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A Turn of Events – From Chaos to Comfort – A History of the Heidelberg Catechism (2)

More chaos was in the land in 1560. Two leading men had been cast out of the Protestant town of Heidelberg, Germany: the Lutheran Dr. Hesshuss and the Calvinist Klebitz. Their wrestling match during a church service was the last straw. But the views they had been fighting over—views about the Lord’s supper—were far from settled. The Reformed faith was still new to many people. People saw the truth of the new doctrines, but they did not fully understand them. Because the printing process was also new, not everyone owned a Bible yet, and not many catechism books had been written. The few catechisms they had were either too short or too long to be useful for teaching children. The result of all of this was much confusion over the Lord’s supper and many doctrines— confusion for those who were trying to teach, and confusion for those who were trying to learn.

Elector Frederick III saw the need. As ruler of the land, he had only recently come on the throne. He was a very educated man and had been brought up in the best of Roman Catholic schools because his father had been a strict Roman Catholic. So how was it that Frederick now saw the need for teaching clear and consistent Reformed doctrine to the church and its children?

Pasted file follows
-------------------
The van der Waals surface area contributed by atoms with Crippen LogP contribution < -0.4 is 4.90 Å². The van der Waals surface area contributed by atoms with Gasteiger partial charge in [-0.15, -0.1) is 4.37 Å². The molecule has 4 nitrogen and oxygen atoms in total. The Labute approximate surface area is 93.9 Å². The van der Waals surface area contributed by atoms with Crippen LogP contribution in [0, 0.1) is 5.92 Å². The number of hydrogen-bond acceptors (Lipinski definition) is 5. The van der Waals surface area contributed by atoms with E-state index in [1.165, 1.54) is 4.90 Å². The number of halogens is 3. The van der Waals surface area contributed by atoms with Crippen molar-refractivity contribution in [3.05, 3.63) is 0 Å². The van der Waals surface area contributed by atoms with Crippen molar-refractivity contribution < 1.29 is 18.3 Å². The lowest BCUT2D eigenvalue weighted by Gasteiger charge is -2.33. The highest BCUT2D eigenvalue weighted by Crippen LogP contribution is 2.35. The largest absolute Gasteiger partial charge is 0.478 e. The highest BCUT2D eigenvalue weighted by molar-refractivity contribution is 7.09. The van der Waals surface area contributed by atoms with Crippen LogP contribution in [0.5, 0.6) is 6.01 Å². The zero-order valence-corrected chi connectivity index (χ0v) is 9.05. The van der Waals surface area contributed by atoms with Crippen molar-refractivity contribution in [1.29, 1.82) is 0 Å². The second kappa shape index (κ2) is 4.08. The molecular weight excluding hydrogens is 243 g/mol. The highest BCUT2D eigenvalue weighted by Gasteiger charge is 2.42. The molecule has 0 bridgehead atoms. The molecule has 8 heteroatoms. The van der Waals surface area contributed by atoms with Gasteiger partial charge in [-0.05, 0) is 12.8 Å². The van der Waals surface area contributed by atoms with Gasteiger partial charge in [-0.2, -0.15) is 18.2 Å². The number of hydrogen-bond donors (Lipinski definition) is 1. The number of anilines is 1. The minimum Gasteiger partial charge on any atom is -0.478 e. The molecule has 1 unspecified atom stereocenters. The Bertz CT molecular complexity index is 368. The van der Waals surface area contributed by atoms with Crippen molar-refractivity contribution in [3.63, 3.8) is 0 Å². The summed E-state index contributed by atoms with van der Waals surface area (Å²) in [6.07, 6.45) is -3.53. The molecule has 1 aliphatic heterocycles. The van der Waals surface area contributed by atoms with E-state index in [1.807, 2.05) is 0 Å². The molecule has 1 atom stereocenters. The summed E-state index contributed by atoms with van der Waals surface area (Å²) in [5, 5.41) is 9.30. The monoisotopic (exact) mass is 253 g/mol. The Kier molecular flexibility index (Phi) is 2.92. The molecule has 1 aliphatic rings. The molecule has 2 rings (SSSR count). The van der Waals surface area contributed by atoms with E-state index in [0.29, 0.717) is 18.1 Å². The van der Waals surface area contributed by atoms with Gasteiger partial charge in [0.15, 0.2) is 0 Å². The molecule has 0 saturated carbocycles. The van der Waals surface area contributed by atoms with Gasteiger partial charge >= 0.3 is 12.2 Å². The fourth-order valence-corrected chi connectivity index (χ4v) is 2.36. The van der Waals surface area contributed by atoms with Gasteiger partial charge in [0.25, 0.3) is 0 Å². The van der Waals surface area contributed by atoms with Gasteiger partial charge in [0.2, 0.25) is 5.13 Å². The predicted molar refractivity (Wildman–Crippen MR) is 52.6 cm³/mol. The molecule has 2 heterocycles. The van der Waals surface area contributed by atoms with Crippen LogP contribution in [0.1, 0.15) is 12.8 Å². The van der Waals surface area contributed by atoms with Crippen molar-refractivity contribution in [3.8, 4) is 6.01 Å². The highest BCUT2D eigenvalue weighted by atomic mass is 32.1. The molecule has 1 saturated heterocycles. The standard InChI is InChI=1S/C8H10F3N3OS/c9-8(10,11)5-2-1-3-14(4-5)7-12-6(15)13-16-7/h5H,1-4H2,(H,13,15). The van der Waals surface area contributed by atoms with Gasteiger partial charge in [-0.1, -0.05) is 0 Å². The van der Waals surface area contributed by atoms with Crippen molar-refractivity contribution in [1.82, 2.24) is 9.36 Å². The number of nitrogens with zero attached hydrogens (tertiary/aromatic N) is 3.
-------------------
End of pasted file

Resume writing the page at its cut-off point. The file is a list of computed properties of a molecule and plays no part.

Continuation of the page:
As a young man he began to see the corruption and hypocrisy that was in the church of Rome. As a young prince it was proper that he marry a young princess—even if she was a Lutheran one. Under her influence, it was not long until he was converted to Protestantism. Frederick’s father was not happy about his conversion. He kept Frederick, his wife, and the children they would have nearly penniless for many years. At times this royal family lived like the poorest of paupers in the land, persecuted by their own ruling father.

But now Frederick’s father was dead, and so was the former elector of Heidelberg. Now it was Frederick’s lot to rule in Heidelberg, Germany. It was in the providence of God that he was here in this place at this time. It was in the providence of God that he saw the need for teaching doctrine to the youth of the church. It was in the providence of God that he would have the desire and the means to do something about it.

Frederick knew that Heidelberg was an important city for the work of the Reformation, and with Hesshuss gone, Heidelberg needed a new professor and a new preacher who would help to correct this state of confusion. But who?

God was preparing two young men for the work. They would boldly and faithfully preach and teach the doctrines of Scripture in truth. They would work to teach those doctrines to the church and its children. They would work to change the chaos and confusion in the land to comfort and order. Such would be the turn of events…